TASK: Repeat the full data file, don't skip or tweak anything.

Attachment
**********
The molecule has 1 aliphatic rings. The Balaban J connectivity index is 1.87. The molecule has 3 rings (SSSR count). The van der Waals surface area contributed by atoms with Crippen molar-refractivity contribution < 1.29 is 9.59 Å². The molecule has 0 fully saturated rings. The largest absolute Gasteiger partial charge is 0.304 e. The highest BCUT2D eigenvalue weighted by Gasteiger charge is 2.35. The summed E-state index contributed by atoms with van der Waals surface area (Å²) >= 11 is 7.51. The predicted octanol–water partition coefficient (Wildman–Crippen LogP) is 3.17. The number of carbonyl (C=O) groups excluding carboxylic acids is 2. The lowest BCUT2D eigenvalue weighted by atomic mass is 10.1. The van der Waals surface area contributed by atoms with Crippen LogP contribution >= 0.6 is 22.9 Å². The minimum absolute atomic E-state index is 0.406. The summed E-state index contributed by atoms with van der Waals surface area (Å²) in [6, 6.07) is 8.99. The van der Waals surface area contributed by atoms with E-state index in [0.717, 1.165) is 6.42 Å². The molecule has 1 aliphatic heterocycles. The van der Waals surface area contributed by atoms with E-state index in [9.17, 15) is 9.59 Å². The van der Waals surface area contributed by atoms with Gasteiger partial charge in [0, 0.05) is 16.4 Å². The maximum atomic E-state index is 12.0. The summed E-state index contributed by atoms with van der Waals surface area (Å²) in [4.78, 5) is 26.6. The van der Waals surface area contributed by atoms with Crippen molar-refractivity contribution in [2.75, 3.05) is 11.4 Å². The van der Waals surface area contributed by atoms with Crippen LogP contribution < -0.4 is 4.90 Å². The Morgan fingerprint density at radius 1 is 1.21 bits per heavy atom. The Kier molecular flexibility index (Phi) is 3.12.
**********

The molecule has 1 aliphatic rings. The Balaban J connectivity index is 1.87. The molecule has 3 rings (SSSR count). The van der Waals surface area contributed by atoms with Crippen molar-refractivity contribution < 1.29 is 9.59 Å². The molecule has 0 fully saturated rings. The largest absolute Gasteiger partial charge is 0.304 e. The highest BCUT2D eigenvalue weighted by Gasteiger charge is 2.35. The summed E-state index contributed by atoms with van der Waals surface area (Å²) >= 11 is 7.51. The predicted octanol–water partition coefficient (Wildman–Crippen LogP) is 3.17. The number of carbonyl (C=O) groups excluding carboxylic acids is 2. The lowest BCUT2D eigenvalue weighted by atomic mass is 10.1. The van der Waals surface area contributed by atoms with Crippen LogP contribution >= 0.6 is 22.9 Å². The minimum absolute atomic E-state index is 0.406. The summed E-state index contributed by atoms with van der Waals surface area (Å²) in [6, 6.07) is 8.99. The van der Waals surface area contributed by atoms with E-state index in [0.717, 1.165) is 6.42 Å². The molecule has 1 aliphatic heterocycles. The van der Waals surface area contributed by atoms with E-state index in [9.17, 15) is 9.59 Å². The van der Waals surface area contributed by atoms with Gasteiger partial charge in [0, 0.05) is 16.4 Å². The maximum atomic E-state index is 12.0. The summed E-state index contributed by atoms with van der Waals surface area (Å²) in [4.78, 5) is 26.6. The van der Waals surface area contributed by atoms with Crippen molar-refractivity contribution in [2.75, 3.05) is 11.4 Å². The van der Waals surface area contributed by atoms with Crippen LogP contribution < -0.4 is 4.90 Å². The Morgan fingerprint density at radius 1 is 1.21 bits per heavy atom. The Kier molecular flexibility index (Phi) is 3.12.